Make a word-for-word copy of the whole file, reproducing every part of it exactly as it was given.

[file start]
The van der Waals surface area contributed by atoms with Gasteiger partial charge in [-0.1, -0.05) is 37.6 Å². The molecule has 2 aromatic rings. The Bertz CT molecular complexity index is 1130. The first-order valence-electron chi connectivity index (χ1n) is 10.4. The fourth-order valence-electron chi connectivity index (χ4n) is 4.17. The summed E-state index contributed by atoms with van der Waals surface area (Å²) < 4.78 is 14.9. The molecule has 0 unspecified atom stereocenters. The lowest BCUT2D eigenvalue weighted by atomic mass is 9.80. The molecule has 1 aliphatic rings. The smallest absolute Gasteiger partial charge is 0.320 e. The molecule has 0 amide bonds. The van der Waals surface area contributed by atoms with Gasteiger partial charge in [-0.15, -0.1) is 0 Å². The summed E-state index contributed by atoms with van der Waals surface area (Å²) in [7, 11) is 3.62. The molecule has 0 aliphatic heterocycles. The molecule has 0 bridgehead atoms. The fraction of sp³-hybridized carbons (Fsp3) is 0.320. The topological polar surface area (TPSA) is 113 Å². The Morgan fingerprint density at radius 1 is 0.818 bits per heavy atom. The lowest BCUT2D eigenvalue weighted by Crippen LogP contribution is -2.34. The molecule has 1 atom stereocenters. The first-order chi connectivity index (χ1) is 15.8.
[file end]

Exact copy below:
The van der Waals surface area contributed by atoms with Gasteiger partial charge in [-0.1, -0.05) is 37.6 Å². The molecule has 2 aromatic rings. The Bertz CT molecular complexity index is 1130. The first-order valence-electron chi connectivity index (χ1n) is 10.4. The fourth-order valence-electron chi connectivity index (χ4n) is 4.17. The summed E-state index contributed by atoms with van der Waals surface area (Å²) < 4.78 is 14.9. The molecule has 0 unspecified atom stereocenters. The lowest BCUT2D eigenvalue weighted by atomic mass is 9.80. The molecule has 1 aliphatic rings. The smallest absolute Gasteiger partial charge is 0.320 e. The molecule has 0 amide bonds. The van der Waals surface area contributed by atoms with Gasteiger partial charge in [-0.15, -0.1) is 0 Å². The summed E-state index contributed by atoms with van der Waals surface area (Å²) in [7, 11) is 3.62. The molecule has 0 aliphatic heterocycles. The molecule has 0 bridgehead atoms. The fraction of sp³-hybridized carbons (Fsp3) is 0.320. The topological polar surface area (TPSA) is 113 Å². The Morgan fingerprint density at radius 1 is 0.818 bits per heavy atom. The lowest BCUT2D eigenvalue weighted by Crippen LogP contribution is -2.34. The molecule has 1 atom stereocenters. The first-order chi connectivity index (χ1) is 15.8.